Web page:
While on her way to work Mary Smith (Jean Arthur) and her hat are clobbered by a defenestrated fur coat. As she goes knocking on doors hoping to return the valuable garment she’s flagged down by the owner J.B. Ball (Edward Arnold) who insists that she keep the coat and that he purchase her a new hat. While out running this errand a busybody salesman spies them together and begins a rumor that Smith is the new mistress of the financial titan. While all of the details regarding Ball’s identity are unknown to Mary Smith, these rumors set in motion a series of events that will forever change her life.
Easy Living (1937) is a Great Depression era screwball comedy written by Preston Sturges and directed by Mitchell Leisen. It was the first film that Sturges wrote in a multi-picture deal with Paramount. The film functions as much as an escapist fantasy as it does a romantic comedy as it handles two linked plots centered on the Jean Arthur character Mary Smith. This dual kind of storytelling is common in Leisen’s films and suggests the filmmaker’s interest in the social issues of his time.
On the one hand Easy Living is a rags to riches story while on the other its a film about a girl who meets a boy and falls in love, despite the many mistaken identities, half-truths, and wild coincidences that plague her every move. Sturges’ script plows along with his patented witty banter and anarchist slapstick that lampoons every major institution (the automat, boy’s magazines and the stock market) Mary Smith encounters. But it’s Leisen’s direction that gives screen time to peripheral players and builds up a sense of the worlds in which Mary Smith exists (upper class and working class milieus). By doing this Leisen turns these bit players into an “everyman” that exists all around the featured characters thus inviting the Depression era viewer to believe that the fantasy of Easy Living is both plausible and possible.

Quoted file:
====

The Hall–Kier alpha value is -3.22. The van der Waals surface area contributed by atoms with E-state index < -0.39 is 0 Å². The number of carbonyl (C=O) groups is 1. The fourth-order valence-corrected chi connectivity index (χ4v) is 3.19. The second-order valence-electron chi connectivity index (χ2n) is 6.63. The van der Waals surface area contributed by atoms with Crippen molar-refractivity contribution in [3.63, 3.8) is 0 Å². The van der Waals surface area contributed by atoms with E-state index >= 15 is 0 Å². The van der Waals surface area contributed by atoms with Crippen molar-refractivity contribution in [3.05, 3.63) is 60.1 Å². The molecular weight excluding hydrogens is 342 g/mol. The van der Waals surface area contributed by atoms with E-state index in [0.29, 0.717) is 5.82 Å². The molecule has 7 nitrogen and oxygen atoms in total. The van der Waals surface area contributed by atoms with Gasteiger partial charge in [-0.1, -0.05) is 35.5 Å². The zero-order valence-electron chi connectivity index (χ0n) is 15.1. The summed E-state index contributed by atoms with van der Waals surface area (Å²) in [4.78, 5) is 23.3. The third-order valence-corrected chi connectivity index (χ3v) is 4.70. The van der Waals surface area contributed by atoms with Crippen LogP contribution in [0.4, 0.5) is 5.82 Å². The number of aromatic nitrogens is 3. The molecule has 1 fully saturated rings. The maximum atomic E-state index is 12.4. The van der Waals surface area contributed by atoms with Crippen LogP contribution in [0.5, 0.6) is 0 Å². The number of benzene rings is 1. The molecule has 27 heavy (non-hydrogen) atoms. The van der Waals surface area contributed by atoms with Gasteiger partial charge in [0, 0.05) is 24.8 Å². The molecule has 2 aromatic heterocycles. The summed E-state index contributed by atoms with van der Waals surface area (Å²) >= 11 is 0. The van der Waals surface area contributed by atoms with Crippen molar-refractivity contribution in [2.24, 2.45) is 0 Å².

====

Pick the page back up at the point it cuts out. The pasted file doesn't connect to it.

Despite the titanic personalities and styles of both Sturges and Leisen Easy Living is Jean Arthur’s film. Arthur is entirely at ease in front of the camera without any of the practiced posturing of a Katherine Hepburn or Bette Davis. Arthur’s smile, her voice cracks and her squeaky little laugh all feel entirely genuine and reactive in the moment. The inherent naturalism of Arthur’s screen presence juxtaposes the cartoonish contortions of her male co-stars Edward Arnold, Ray Milland and Luis Alberni. While they clown around oafishly (but not without charm) Arthur reacts like any reasonable person would. Her role in this equation is purposeful and not dissimilar to that of James Stewart in You Can’t Take It With You (1938). Stewart and Arthur were the golden age of Hollywood’s reflection of the common every day American (which may account for their chemistry). They were the proxies through which Americans lived vicariously and beyond the hardships of the thirties.
This kind of representation of the working class American everyman became par for the course in Sturges’ subsequent works though rarely in the form of a female character. Unlike Mitchell Leisen, Sturges’ films are far more male centric. On those occasions that Sturges centers a film around a woman she is often a reiteration of Mary Smith. The opposite is true of Leisen’s work where Mary Smith is a variation on a protagonist in a reiteration of an anti-capitalist, anti-high society narrative. Of course one kind of storytelling isn’t better than the other, but it’s an intriguing contrast within the works of two of the seminal filmmakers of Hollywood’s golden age.